Primary Sources

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Primary Sources

Teachers, need a primary source to create a lesson in the classroom? 

         Students, need a source for a research project? 

You can find the primary sources that are used in the unit plans here where they are searchable by keyword, title, and topic.  

Besides an image of the source, on its page, you may also find ways to purchase copies for the classroom, a transcription, and its proper citation for inclusion in a bibliography.

Our digitized collection, however, is much bigger than this selection.  Be sure to search the Collection section of our website too, through Discover (HSP's Online Catalog) and the Digital Library.

And if you  need help reading old handwriting, there are many sources on line, such as this one from ancestry.com.

 

Primary Sources

Teachers, need a primary source to create a lesson in the classroom? 

         Students, need a source for a research project? 

You can find the primary sources that are used in the unit plans here where they are searchable by keyword, title, and topic.  

Besides an image of the source, on its page, you may also find ways to purchase copies for the classroom, a transcription, and its proper citation for inclusion in a bibliography.

Our digitized collection, however, is much bigger than this selection.  Be sure to search the Collection section of our website too, through Discover (HSP's Online Catalog) and the Digital Library.

And if you  need help reading old handwriting, there are many sources on line, such as this one from ancestry.com.

 

In this photocopy of an Advertisement for RCA Victor's Red Seal Records, the ad promotes a recording of African American singer Marian Anderson singing Franz Schubert's Ave Maria and Aufenthalt. The advertisement notes a radio show, The Music America Loves Best and urges people to "Buy more war bonds."

This photograph of Marian Anderson is undated. Within the Digital Library file, there are a variety of photographs of her, including ones of Marian Anderson greeting servicemen at the Naval Hospital and receiving the Philadelphia Award ceremony, both from 1941.

Course and faculty descriptions for the Philadelphia School of Occupational Therapy. Courses involved a mixture of psychology, special needs, hospital, and arts and crafts education.

Photograph of Marine veteran from the American Civil War greeting wounded soldiers returning from France. Photograph from the Philadelphia War Photograph Committee collection documenting World War I participation on the Philadelphia home front.

A Liberty Loan poster depicting a wounded soldier in the hospital writing a letter home. Text describes what the soldier has sacrificed for those at home and pleads for Americans to buy Liberty Bonds. Published by the Liberty Loan Committee, Third Federal Reserve District, Philadelphia.

Item is the Fifth Annual Report of the Philadelphia Female Anti-Slavery Society published in 1839 by Merrihew and Thompson of Philadelphia, Pennsylvania. The final page includes a list of officers for 1839 which has been edited in pencil. President Sarah Pugh, Vice President Huldah Justice, Recording Secretary Anna M. Hopper (edited to read Susan Haydon?), Corresponding Secretary Mary Grew, Treasurer Catharine Shoye (edited to read Elizabeth J.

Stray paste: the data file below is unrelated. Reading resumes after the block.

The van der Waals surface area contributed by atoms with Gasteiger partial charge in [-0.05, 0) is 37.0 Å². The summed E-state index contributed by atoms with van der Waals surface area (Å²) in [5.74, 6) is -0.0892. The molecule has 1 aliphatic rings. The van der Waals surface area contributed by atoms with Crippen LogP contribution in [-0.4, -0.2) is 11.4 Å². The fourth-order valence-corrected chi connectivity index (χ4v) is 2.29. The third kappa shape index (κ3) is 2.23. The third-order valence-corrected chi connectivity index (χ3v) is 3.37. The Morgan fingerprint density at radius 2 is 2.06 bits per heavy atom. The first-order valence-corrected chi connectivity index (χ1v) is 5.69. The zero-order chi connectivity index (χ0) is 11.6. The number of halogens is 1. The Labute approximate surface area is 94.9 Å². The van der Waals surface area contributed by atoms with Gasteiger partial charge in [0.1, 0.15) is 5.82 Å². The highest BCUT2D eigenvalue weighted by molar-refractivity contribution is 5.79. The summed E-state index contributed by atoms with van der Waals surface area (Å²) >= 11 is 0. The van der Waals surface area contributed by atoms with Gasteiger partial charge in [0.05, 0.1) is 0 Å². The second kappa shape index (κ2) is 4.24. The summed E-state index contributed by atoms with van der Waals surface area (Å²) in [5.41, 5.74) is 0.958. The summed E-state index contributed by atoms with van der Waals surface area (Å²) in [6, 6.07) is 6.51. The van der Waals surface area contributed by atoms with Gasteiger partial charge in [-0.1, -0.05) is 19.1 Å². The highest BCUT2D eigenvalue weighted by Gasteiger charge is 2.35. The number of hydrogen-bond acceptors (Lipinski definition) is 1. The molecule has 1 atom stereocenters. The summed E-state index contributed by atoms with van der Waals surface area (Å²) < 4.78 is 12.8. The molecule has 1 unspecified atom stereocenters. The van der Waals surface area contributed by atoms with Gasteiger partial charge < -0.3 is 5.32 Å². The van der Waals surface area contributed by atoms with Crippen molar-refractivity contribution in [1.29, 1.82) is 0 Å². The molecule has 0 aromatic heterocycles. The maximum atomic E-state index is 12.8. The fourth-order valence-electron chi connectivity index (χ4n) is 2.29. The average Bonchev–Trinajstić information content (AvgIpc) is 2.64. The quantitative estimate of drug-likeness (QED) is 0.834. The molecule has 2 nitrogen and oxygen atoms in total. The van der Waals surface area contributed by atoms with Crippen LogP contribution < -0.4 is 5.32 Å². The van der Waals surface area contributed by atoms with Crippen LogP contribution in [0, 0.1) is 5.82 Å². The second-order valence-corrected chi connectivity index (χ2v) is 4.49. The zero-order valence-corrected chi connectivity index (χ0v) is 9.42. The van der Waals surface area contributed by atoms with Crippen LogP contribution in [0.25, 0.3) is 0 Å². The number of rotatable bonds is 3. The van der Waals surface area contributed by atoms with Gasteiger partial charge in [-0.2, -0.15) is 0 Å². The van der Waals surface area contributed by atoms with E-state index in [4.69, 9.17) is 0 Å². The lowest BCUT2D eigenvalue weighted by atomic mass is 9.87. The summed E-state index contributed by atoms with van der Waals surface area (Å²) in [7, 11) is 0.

Seal of the Philadelphia Female Anti-Slavery Society. The Society was organized in 1833 by Quaker Abolitionist Lucretia Mott at 107 North 5th Street. From its inception, the Society was interracial and its members included African-American businessman James Forten's three daughters. The Society lobbied for the emancipation of enslaved blacks and supported the efforts of the Underground Railroad by providing housing, protection, and transportation to escaped slaves.

World War I-era recruitment poster targeting veterans. The Arch Street Recruiting Station sought veterans to re-enlist during World War I, asking them to defend their country because "she needs you now."

This draft, printed by Dunlap and Claypoole, is the second draft of the Constitution, printed for use of members of the Constitutional Convention. Broom was a delegate to the Convention from Delaware. This second draft no longer lists states separately, but rather as “We, the People of the United States…”

This digital record contains four images of two pages. Each page has been seperately encased and the writing is visible on both sides.

This is the first draft of the Constitution wtritten and signed by James Wilson, delegate to the Constitutional Convention from York, PA, and chair of the Committee of Detail. The committee was charged to draft the Constitution. The earliest surviving version of the Constitution, it consists of four sheets. One unique features is that it lists all of the states in the first line. Also, it states “The stile of the government shall be the ‘United People and States of America.

Photo album of Capatin Stephen H. Noyes from his time as a reconnaissance aviator for the United States during World War I.